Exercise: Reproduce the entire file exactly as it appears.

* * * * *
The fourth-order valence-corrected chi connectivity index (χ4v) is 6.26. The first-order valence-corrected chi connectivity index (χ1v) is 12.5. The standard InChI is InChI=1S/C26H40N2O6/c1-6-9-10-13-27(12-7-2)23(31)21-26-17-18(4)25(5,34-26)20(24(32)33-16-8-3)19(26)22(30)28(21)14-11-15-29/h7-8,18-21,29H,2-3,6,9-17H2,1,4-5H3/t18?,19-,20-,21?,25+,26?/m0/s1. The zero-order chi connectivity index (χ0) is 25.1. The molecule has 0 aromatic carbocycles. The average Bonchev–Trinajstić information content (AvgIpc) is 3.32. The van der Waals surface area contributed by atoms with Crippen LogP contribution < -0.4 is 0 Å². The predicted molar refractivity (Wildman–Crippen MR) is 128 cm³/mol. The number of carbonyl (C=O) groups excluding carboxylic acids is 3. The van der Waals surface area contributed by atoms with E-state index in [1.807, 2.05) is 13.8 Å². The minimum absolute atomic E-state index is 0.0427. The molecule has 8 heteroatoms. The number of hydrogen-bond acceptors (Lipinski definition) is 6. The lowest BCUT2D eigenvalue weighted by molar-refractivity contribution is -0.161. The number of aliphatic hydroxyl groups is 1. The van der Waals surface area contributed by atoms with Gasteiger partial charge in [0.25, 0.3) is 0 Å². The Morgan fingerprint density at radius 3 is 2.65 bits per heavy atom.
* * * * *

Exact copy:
The fourth-order valence-corrected chi connectivity index (χ4v) is 6.26. The first-order valence-corrected chi connectivity index (χ1v) is 12.5. The standard InChI is InChI=1S/C26H40N2O6/c1-6-9-10-13-27(12-7-2)23(31)21-26-17-18(4)25(5,34-26)20(24(32)33-16-8-3)19(26)22(30)28(21)14-11-15-29/h7-8,18-21,29H,2-3,6,9-17H2,1,4-5H3/t18?,19-,20-,21?,25+,26?/m0/s1. The zero-order chi connectivity index (χ0) is 25.1. The molecule has 0 aromatic carbocycles. The average Bonchev–Trinajstić information content (AvgIpc) is 3.32. The van der Waals surface area contributed by atoms with Crippen LogP contribution < -0.4 is 0 Å². The predicted molar refractivity (Wildman–Crippen MR) is 128 cm³/mol. The number of carbonyl (C=O) groups excluding carboxylic acids is 3. The van der Waals surface area contributed by atoms with E-state index in [1.807, 2.05) is 13.8 Å². The minimum absolute atomic E-state index is 0.0427. The molecule has 8 heteroatoms. The number of hydrogen-bond acceptors (Lipinski definition) is 6. The lowest BCUT2D eigenvalue weighted by molar-refractivity contribution is -0.161. The number of aliphatic hydroxyl groups is 1. The van der Waals surface area contributed by atoms with Gasteiger partial charge in [0.25, 0.3) is 0 Å². The Morgan fingerprint density at radius 3 is 2.65 bits per heavy atom.